Wednesday, November 6, 2013



The receptionist said my appointment would be Nov. 11 at 11 a.m. No, I said, that is the key silence of Remembrance Day. I certainly wouldn't honour that solemn time in a dentist chair.
She said in confusion that it wasn't a holiday. No, not for many, but it is not just another weekday for me. I was in the air force. There were many around me in the reserve, and in my early years at the Toronto Telegram, who had heard the brazen throat of war and would never forget the roar.
We must not either. But too many do.
There was a nice revival in Etobicoke schools a couple of decades ago to honour the day. My son Mark stood on the roof of Richview and played the Last Post while classmates formed a circle belowaround the collegiate, minus the normal joshing. He was on CBC TV news that night and I was tearfully proud.
Years later, my grandsons at Sunnylea just across the road went to Royal York United for a special service and the school didn't screw it up as it has the Christmas concert. Of course Mary and I went.
These days the red poppy blooms from every lapel on TV and with the politicians. For once I am not cynical. Of course they know it's the thing to do from a PR sense, but it is the right thing to do!
But I noticed the other day as I took the subway to the Royal York Hotel that I was the only one wearing a poppy. When I arrived, there were poppies everywhere but this was the induction luncheon of the Canadian Disability Hall of Fame. The five inductees and the hundreds who care about these issues who gathered with a nice sprinkling of dignitaries, are too familiar with the adversity that is imposed  on you by fate or health. They never will forget what so many volunteered to do so long ago.
Our lieutenant-governor, David Onley, nearing the end of his term where he has faithfully performed every task despite that wheelchair, was wearing a lovely red poppy that seemed made from the finest scarlet china. I am going to find out where he got it because I want one. (And for those who say that would deprive the Royal Canadian Legion of a sale, I think the key is the wearing, not the buying. But I will buy one anyway and not take it.)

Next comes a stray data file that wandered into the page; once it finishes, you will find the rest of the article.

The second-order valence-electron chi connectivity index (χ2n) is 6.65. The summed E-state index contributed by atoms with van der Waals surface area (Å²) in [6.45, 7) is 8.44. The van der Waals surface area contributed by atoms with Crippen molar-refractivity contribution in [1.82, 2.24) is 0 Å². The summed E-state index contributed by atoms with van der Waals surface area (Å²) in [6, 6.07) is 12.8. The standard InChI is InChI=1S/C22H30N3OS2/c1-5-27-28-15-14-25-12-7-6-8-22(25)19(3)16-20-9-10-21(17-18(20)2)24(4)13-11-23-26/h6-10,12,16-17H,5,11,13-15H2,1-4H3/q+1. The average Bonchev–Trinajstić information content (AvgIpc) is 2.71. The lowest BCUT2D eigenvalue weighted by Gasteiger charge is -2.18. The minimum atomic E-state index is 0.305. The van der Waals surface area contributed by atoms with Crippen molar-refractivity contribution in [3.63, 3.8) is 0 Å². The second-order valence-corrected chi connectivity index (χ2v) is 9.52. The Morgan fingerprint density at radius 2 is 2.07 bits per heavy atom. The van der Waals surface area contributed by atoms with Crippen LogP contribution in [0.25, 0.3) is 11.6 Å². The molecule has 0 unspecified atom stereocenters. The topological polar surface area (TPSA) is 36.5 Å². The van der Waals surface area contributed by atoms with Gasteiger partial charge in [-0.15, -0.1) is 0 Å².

I was at this luncheon two years ago when I tangled with Senator Nancy Ruth in an ugly scene. She was bellowing into her cell phone and generally ignoring the rest of us when she started attacking the feds for not charging HST on poppy sales.
Then she tore up a napkin and crudely fashioned a white poppy, which is the dumb idea of the anti-war folks like the lefties of the Rideau Institute and some students this year at the University of Ottawa who obviously have failed history. The students intend to distribute white poppies at the Remembrance Day ceremony at the National Cenotaph.
Of course we should leave the demonstrators alone but if some veteran wants to punch one in the snout, I will pay the fine and hound any judge dumb enough to impose it.
I do not intend to discuss at length the flawed argument behind the white poppy except to point out that the red poppy is the symbol for the peace that was bought in blood by young men and women who were never lucky enough to go to some university that seems known more for antics than scholarship.
I wrote about my confrontation with Senator Nancy Ruth on Nov. 13. 2010 under the blog headline The Cruel Reach Of The HST. She later told my friend, David Smith, in the Senate that I was a jerk. (What did we say in the schoolyard? It takes one to know one.)
If she wants to shout her views on feminism as a lesbian, or take such issue with her family and its traditions that she won't even use the Jackman name (her father was the Tory MP who was the Canadian war link to Churchill, her brother Hal was a fine lieutenant-governor) she can preen like a mating walrus and do so because she just feeds the majority opinion in polls that we have had too many egotistical blowhards appointed to the Senate who only serve themselves.
Those whom we remember with the red poppy faced bullets and bombs to serve us, and peace, a message lost on some callow students and one senator who should know better.
When you wear a white poppy, you just shout out to everyone around you that you really don't understand the country in which you live which has such a proud record as a world leader in war and in peacekeeping.
I have loved the red poppysymbol since I first heard In Flanders Fields in Grade 1. It is a poem I have refused to recite from platforms because I just can't get through it without it grabbing my throat. And in my memory rises the agonizing neat rows of white headstones in the military cemeteries I have visited from lush Holland to the raw Sicilian soil.
It has to be red because it is the colour of the blood that made the peace and the iconic symbol possible.

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